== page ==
How to be Together

Three clowns meet at a bus stop and manage to miss three buses in a row because they are being silly.

How to be Together

There's a lot more circus about these days, and a lot more clowning workshops - but I haven't come across that many troupes out there putting on 'classic' clowning shows for children. Not meta, not arty, not ironic, but embracing and revelling in the tradition of clowning, complete with tumbling, mad costume frills, silly hair and yes, red noses. This is what Acá Clowns, the troupe behind 'Better Together' do. The name is Spanish and the show felt continental – where perhaps this artform has retained more of a presence. But they are based in Kent so perhaps I'm reading too much into that.

The first clown appears at a bus stop, bloomers covering her bustle, and struggles to untangle her headphones. She says nothing. Clown two appears, a big ginger-haired man in hot pants and knee pads, his headphones already on his head. They are wary of each other. Clown three arrives; she is of tiny frame but with all her long hair stuck up above her head like a troll. She is the most lithe of the three and gets fairly tossed about by the others as they get in each other's way to consult the bus timetable, or try to get a satchel down from the end of a stick. They make odd squeaking noises but there is no intelligible dialogue; nonetheless we understand very well what they are saying to each other.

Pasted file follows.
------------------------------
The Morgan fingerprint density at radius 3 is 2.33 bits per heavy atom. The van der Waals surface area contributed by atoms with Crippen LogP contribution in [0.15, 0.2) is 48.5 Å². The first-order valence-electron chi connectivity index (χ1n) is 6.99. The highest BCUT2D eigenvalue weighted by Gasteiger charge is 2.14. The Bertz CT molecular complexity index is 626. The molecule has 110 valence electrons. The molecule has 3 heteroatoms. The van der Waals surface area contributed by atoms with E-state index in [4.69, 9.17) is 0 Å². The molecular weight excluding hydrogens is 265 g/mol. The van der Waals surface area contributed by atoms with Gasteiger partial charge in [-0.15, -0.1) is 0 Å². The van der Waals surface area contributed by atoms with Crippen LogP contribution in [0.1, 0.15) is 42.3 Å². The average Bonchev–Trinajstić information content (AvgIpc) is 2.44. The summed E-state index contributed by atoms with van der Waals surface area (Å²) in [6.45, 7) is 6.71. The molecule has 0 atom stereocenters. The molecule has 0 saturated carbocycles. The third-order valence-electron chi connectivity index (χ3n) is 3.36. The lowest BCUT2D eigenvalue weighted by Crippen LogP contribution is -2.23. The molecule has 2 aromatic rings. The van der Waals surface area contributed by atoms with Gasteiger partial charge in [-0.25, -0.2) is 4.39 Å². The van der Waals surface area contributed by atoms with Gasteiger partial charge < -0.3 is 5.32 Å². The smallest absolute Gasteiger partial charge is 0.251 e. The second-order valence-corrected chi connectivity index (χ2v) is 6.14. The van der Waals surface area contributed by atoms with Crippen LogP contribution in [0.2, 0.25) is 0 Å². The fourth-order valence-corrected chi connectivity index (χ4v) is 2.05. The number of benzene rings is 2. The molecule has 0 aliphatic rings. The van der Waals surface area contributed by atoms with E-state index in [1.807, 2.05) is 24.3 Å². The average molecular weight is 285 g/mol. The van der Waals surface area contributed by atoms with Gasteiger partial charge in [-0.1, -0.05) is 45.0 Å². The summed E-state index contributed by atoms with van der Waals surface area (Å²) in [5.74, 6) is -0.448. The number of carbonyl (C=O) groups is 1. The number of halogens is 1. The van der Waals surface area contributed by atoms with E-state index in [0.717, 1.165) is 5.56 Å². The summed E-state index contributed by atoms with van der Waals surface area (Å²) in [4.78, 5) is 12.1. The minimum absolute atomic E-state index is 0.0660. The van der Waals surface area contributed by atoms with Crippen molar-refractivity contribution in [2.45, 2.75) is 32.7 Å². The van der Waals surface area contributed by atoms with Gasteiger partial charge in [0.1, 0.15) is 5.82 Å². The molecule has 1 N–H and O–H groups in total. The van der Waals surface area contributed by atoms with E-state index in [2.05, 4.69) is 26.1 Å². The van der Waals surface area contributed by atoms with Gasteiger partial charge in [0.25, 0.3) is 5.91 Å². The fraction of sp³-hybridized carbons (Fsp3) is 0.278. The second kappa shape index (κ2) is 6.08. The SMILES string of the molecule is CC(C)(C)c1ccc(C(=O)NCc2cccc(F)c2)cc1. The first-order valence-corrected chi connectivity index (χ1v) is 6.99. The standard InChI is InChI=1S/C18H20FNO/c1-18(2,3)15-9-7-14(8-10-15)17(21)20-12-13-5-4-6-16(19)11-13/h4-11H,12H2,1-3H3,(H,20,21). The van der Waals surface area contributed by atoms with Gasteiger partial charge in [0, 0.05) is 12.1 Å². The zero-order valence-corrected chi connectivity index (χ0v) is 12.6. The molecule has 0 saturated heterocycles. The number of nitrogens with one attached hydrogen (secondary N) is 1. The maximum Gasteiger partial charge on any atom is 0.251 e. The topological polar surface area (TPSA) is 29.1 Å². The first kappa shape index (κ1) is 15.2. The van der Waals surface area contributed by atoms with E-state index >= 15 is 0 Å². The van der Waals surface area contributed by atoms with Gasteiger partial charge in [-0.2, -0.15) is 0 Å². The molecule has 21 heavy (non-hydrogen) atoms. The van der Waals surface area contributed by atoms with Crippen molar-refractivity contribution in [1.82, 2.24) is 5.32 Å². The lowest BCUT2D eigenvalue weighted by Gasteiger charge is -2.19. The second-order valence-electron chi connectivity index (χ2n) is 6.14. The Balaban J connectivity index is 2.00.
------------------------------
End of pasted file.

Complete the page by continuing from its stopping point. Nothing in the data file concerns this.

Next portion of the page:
The storyline is this: three clowns meet at a bus stop and manage to miss three buses in a row because they are being silly.

But the show is about something, as well as being highly entertaining. The headphones at the start are significant; later smartphones and selfies come into play. The show is billed as being about friendship. Our three clowns are leery strangers at the start and pally chums by the end. But on the way there they have to deal with the things which get in the way of genuine communication – something which, as I understand it from my friends who have done some of those increasingly popular workshops – is intrinsic to clowning. At one point a huge beach ball gets thrown around the room. Obviously everyone loved this. And that notion of interactive, in-person play – it's capacity to bring us genuinely together - is again of course at the heart of clowning, and what ought to be at the heart of childhood.

Of all the children's show I saw at this year's fringe I found this one the most original and the funniest, and my 4 year-old son felt the same. Some of the children in the audience were fidgety – perhaps not used to the lack of dialogue in a show of this length, and the paradoxical subtlety of what was happening. But we really loved it.

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Mads Ryle

Mads Ryle

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1 Comments

  • Luke Taylor

    On 1 June 2017, 10:34 Luke Taylor commented:

    This looks like a fab review! Clowns are falling under the radar recently...

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